The Fraser government, which came to power in late 1975, was quick to adopt the position of its predecessor. Like Whitlam before him, Fraser considered good relations with Suharto’s New Order to be crucial to Australia’s foreign policy agenda. Despite the massacre of upwards of 500,000 people that accompanied it, the coming to power of the pro-Western Suharto regime had been welcomed by Australia as bringing a certain kind of stability to Indonesia after the uncertain period under Sukarno, ending Confrontation over Malaysia and violently repressing the Indonesian Communist Party. With the unification of Vietnam and the coming to power of Marxist governments in Laos and Cambodia in 1975, the anti-communist ASEAN grouping was seen as vital to Australia’s regional security agenda. Indonesia, as the largest and closest ASEAN nation, was considered to be the key to establishing links with ASEAN, as well as of vital strategic importance in itself. At the time of the invasion on 7 December 1975, foreign minister Andrew Peacock declined to directly criticise the Indonesian action, instead regretting ‘the course which events in East Timor have taken’, while emphasising ‘the gravity of the problems posed for the Indonesian government’.6 This was a distortion of the events that had led to the invasion, omitting the extensive clandestine Indonesian operations that had destabilised the decolonisation process, including the covert illegal and lethal Indonesian military intervention that had preceded the invasion itself.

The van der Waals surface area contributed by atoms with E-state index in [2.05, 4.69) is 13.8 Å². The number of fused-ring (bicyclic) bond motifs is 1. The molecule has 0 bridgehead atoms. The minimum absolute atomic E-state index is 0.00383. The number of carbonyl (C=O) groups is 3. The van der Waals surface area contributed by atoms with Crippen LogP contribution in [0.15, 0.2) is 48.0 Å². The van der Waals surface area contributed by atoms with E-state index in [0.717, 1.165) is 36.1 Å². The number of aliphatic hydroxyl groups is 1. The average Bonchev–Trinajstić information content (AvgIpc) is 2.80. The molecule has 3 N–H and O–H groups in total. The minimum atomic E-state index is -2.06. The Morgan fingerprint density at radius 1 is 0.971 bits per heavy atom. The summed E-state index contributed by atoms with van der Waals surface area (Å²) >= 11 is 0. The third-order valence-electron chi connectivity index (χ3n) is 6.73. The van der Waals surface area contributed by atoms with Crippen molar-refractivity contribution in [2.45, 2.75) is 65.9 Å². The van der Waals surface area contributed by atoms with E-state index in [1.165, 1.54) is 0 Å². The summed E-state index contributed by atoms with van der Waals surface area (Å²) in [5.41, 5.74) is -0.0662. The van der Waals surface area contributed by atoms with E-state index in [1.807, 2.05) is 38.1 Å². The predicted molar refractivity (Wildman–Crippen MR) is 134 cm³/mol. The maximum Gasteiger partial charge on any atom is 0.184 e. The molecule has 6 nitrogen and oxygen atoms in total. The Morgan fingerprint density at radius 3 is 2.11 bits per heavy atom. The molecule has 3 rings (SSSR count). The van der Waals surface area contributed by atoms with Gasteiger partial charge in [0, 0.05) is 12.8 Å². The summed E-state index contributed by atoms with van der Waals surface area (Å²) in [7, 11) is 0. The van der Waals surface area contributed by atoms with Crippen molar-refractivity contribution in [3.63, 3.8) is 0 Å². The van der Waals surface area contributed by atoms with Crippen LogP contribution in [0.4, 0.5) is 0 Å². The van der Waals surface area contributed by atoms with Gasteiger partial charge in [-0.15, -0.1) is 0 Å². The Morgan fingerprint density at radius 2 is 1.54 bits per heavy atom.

The following years of Indonesian occupation and violent subjection of the Timorese people were accompanied by a narrative of denial by the Australian government, aimed at protecting the Suharto regime from scrutiny and allowing the regime to continue its repression of East Timor largely unimpeded. While evolving over time in response to unfolding events, this narrative contained a number of key elements: present the situation as a matter of the past that Australia, while acting honourably, had been powerless to prevent; distort the historical narrative to omit Indonesian subversion of the decolonisation process and covert military intervention to make the invasion appear to be a response to a dangerous and destabilised situation not of Indonesia’s making; deny evidence of abuses and seek to discredit those claiming otherwise; and, when the latter became difficult, dispute the cause to instead blame underdevelopment under the Portuguese, as well as supposedly irresponsible Timorese actions for the suffering of the Timorese people that was becoming apparent to the world.7